Often, artistic creativity is romanticized as the lightning strike through which a never-before-seen idea strikes from out of nowhere. However sexy this may seem, the reality is almost always quite different. As Steven Johnson details in his book Where Good Ideas Come From, “good ideas are not conjured out of thin air; they are built out of a collection of existing parts.”
Take Gutenberg as example. Yes, the printing press guy. Gutenberg’s breakthrough came through his ability to combine. “Each of the key elements that made the printing press– the movable type, the ink, the paper, and the press itself– had been developed separately well before Gutenberg printed his first bible.”
“An important part of Gutenberg’s genius, then, lay not in conceiving an entirely new technology from scratch, but instead from borrowing a mature technology from an entirely different field, and putting it to work to solve an unrelated problem. His radical breakthrough relied, instead, on on the ubiquity of the screw press in Rhineland winemaking culture, and in his ability to reach out beyond his specific field of expertise and concoct new uses for an older technology. He took a machine designed to get people drunk and turned it into an engine for mass communication.”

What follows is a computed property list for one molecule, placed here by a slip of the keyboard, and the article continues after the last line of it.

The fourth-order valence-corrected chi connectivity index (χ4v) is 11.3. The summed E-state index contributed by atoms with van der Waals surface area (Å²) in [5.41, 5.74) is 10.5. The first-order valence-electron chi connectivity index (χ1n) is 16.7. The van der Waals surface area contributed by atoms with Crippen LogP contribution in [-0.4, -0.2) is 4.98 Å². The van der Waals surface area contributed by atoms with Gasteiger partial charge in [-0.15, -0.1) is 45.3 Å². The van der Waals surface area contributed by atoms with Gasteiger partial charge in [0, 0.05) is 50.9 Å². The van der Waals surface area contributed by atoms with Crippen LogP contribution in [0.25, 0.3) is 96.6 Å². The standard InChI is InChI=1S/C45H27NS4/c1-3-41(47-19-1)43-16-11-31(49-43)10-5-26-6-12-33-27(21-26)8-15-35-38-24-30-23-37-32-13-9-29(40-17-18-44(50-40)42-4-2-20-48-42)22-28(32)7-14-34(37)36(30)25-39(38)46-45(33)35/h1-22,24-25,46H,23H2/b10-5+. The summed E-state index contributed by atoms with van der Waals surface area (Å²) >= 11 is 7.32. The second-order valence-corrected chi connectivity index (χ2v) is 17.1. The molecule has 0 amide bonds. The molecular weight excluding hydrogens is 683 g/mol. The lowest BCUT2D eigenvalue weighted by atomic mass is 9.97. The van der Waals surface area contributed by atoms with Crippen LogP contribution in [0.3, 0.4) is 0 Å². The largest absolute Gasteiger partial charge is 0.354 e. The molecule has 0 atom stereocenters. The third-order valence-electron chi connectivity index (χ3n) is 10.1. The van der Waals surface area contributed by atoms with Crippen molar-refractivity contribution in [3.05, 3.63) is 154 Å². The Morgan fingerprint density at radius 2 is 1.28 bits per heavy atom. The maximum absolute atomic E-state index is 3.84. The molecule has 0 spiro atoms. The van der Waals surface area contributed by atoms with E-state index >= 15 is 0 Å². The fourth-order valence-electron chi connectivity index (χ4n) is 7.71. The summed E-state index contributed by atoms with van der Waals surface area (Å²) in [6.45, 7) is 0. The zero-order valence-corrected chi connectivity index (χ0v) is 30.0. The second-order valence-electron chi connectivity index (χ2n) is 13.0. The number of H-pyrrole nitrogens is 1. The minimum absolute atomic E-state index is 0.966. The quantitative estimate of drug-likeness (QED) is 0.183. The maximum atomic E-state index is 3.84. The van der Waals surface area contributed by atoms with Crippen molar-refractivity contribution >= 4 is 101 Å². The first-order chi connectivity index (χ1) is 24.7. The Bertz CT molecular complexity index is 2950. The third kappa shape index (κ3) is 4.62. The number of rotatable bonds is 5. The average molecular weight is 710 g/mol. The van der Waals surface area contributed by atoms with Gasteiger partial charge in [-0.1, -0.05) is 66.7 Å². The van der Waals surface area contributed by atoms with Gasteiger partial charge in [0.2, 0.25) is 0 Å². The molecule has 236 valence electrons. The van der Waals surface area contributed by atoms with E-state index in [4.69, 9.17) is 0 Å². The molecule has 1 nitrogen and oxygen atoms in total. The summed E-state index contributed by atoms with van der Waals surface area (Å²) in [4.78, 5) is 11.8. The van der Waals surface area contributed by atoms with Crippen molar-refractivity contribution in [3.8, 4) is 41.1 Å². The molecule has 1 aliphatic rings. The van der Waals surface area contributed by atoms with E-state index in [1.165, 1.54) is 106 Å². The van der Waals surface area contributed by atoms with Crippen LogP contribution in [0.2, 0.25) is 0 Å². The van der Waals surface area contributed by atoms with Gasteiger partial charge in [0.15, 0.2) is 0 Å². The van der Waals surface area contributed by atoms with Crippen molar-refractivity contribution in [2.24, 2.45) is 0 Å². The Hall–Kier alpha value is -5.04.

Much of musical history can be traced through similar moments of artistic alchemy (see also: Run DMC and Aerosmith, mash-up culture best captured by Girl Talk, Reggaeton, Moombahton, Dubstep… you get the idea).
Though both elements existed before, watching them come together is exhilarating.
Anyone out there want to offer additional examples?